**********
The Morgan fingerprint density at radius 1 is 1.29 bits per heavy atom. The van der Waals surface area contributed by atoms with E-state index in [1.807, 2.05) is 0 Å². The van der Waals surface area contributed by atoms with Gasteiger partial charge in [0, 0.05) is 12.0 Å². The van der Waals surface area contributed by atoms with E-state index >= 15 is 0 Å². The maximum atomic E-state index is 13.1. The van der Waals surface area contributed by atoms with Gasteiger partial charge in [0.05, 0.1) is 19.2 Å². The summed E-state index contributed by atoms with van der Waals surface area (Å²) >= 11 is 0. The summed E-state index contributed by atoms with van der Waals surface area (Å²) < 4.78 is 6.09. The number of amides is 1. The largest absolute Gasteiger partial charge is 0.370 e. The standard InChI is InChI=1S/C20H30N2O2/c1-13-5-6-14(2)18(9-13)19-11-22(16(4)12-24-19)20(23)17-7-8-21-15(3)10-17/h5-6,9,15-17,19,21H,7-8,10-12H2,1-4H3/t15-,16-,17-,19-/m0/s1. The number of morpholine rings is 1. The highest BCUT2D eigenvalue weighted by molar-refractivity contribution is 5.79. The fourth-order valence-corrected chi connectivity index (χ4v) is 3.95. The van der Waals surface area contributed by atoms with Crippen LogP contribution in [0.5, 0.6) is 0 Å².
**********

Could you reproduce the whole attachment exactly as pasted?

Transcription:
The Morgan fingerprint density at radius 1 is 1.29 bits per heavy atom. The van der Waals surface area contributed by atoms with E-state index in [1.807, 2.05) is 0 Å². The van der Waals surface area contributed by atoms with Gasteiger partial charge in [0, 0.05) is 12.0 Å². The van der Waals surface area contributed by atoms with E-state index >= 15 is 0 Å². The maximum atomic E-state index is 13.1. The van der Waals surface area contributed by atoms with Gasteiger partial charge in [0.05, 0.1) is 19.2 Å². The summed E-state index contributed by atoms with van der Waals surface area (Å²) >= 11 is 0. The summed E-state index contributed by atoms with van der Waals surface area (Å²) < 4.78 is 6.09. The number of amides is 1. The largest absolute Gasteiger partial charge is 0.370 e. The standard InChI is InChI=1S/C20H30N2O2/c1-13-5-6-14(2)18(9-13)19-11-22(16(4)12-24-19)20(23)17-7-8-21-15(3)10-17/h5-6,9,15-17,19,21H,7-8,10-12H2,1-4H3/t15-,16-,17-,19-/m0/s1. The number of morpholine rings is 1. The highest BCUT2D eigenvalue weighted by molar-refractivity contribution is 5.79. The fourth-order valence-corrected chi connectivity index (χ4v) is 3.95. The van der Waals surface area contributed by atoms with Crippen LogP contribution in [0.5, 0.6) is 0 Å².